361-8 Moccasins; ké (TK); buckskin, sinew, pigment, silver; l. 26 cm., w. 10 cm., h. 11 cm; ca. 1880. Making footwear was regarded as a craft of Navajo men. The soles of moccasins and boots were...

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Navajo I.R.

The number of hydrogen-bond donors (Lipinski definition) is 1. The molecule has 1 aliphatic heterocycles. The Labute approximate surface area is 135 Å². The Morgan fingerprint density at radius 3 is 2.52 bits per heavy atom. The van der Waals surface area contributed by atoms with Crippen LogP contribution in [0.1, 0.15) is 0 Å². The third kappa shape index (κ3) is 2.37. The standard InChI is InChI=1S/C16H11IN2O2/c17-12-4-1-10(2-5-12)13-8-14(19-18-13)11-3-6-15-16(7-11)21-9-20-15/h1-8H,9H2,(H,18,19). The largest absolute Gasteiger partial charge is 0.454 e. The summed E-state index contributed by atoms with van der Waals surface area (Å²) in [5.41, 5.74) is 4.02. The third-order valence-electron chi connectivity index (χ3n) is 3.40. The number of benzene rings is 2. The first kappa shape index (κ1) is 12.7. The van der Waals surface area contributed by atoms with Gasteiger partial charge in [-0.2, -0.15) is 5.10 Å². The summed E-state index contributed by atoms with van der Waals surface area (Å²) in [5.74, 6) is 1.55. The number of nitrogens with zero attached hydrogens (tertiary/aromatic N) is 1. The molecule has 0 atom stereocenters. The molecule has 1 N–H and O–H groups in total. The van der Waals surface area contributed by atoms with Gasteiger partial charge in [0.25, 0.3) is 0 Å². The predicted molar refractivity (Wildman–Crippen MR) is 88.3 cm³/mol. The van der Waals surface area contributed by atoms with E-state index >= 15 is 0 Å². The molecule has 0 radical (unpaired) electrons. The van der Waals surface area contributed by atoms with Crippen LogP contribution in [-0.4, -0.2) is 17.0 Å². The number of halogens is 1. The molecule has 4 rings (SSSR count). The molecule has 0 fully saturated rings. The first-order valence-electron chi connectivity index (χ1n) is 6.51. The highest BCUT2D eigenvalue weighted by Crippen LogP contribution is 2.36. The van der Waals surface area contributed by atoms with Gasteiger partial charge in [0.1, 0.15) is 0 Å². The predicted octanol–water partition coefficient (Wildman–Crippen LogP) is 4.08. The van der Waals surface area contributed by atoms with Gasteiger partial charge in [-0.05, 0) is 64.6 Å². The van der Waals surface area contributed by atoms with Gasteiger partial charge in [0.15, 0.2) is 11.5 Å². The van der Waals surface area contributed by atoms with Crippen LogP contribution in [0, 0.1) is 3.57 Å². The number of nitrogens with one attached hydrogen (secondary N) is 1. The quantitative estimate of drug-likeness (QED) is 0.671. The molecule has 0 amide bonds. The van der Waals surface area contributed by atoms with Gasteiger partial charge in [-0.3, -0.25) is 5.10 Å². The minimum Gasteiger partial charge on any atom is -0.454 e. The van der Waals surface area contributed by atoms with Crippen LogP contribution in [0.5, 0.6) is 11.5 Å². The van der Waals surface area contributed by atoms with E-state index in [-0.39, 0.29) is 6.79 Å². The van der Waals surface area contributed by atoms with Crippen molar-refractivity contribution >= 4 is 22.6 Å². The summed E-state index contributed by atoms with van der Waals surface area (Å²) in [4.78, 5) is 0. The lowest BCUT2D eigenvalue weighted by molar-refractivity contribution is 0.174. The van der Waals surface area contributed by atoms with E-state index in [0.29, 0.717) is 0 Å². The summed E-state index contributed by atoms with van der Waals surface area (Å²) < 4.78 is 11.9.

361-8 Moccasins; ké (TK); buckskin, sinew, pigment, silver; l. 26 cm., w. 10 cm., h. 11 cm; ca. 1880. Making footwear was regarded as a craft of Navajo men. The soles of moccasins and boots were traditionally made of several layers of thick deerskin or badger skin, taken from the neck of the animals. Later rawhide became more common, while buckskin was always used for the upper parts. After cutting the parts, they were sewn together with an awl making the perforations, and sinew thread through them and tightened by hand. The early awls were made of deer-bone and were replaced by needles stuck in a wooden handle. The heel was finished last, after fitting the footwear for size and comfort. Leather thongs, threaded through holes in the upper, secured the footwear. In other cases, brass and silver buttons were sewn on one part of the upper, and holes cut in the other part. Moccasins covered the ankle, or about ten centimeters of the leg, and both these types were worn by men and women. In addition, boots were made by sewing a large piece of buckskin to the moccasins, and wrapping this around the lower leg, securing it with a leather thong or woven garter. These were usually worn by Navajo women on ceremonial occasions, and this type of footwear was probably adopted from Pueblo neighbors. Navajo moccasins are hardly decorated. Most moccasins were dyed red with mountain mahogany (Cercocarpus montanus), and some early ones have some bead- and quillwork, inspired by Ute examples. Metal buttons are sometimes applied for utilitarian of decorative purposes (Franciscan Fathers 1910:305-311; Ostermann 1917:7-9; Kluckhohn 1971:282-290; Conn 1974:106-107). (Hovens 2009) Navaho Dress Ten Kate graphically described the dress of the Navahos: "In their attire, which has already been mentioned, they recall the Pueblo Indians in many respects, and particularly the Moquis and Zunis. In this regard many women can hardly be distinguished from their sisters in the aforementioned tribes. As a rule, the men wear a purple or red head cloth after the fashion of the Apaches, but differ in that a bundled-up lock of hair is suspended from the back of their heads. Except for the blankets, leg attire, and moccasins, their garb is a cheap, unsightly hodgepodge of cotton prints and cloth; and darker colors, black and dark-blue, are particularly in vogue. The leg attire consists of large pieces of brown leather, which are tightly bound below the knee with a band (Sp. faja) woven from red wool and reaching down to the ankles. The moccasins envelop the feet like a stocking and consist of soft, smooth leather, with a sole, which is only a little harder and thicker than the leather covering the toes and the insteps. The sole ornamentation of their footwear consists of a pair of silver buttons, allowing it to close below the ankle. Sometimes the leggings, too, are ornamented on the outside with a row of silver buttons. Not uncommonly both leggings and moccasins are entirely black. Both sexes wear broad leather belts decorated with lovely silver plates. The men, in addition, often wear well-made bags of leather or puma (Felis concolor) over their shoulders. Painting or tattooing the face is apparently rare. Now and then one sees Navajos with broad-brim grey felt sombreros, with an eagle feather (from Aquila chrysaetus) attached to them, or, indeed, a leather cap decorated just like the Apache tsjagg." (Hovens 2009)


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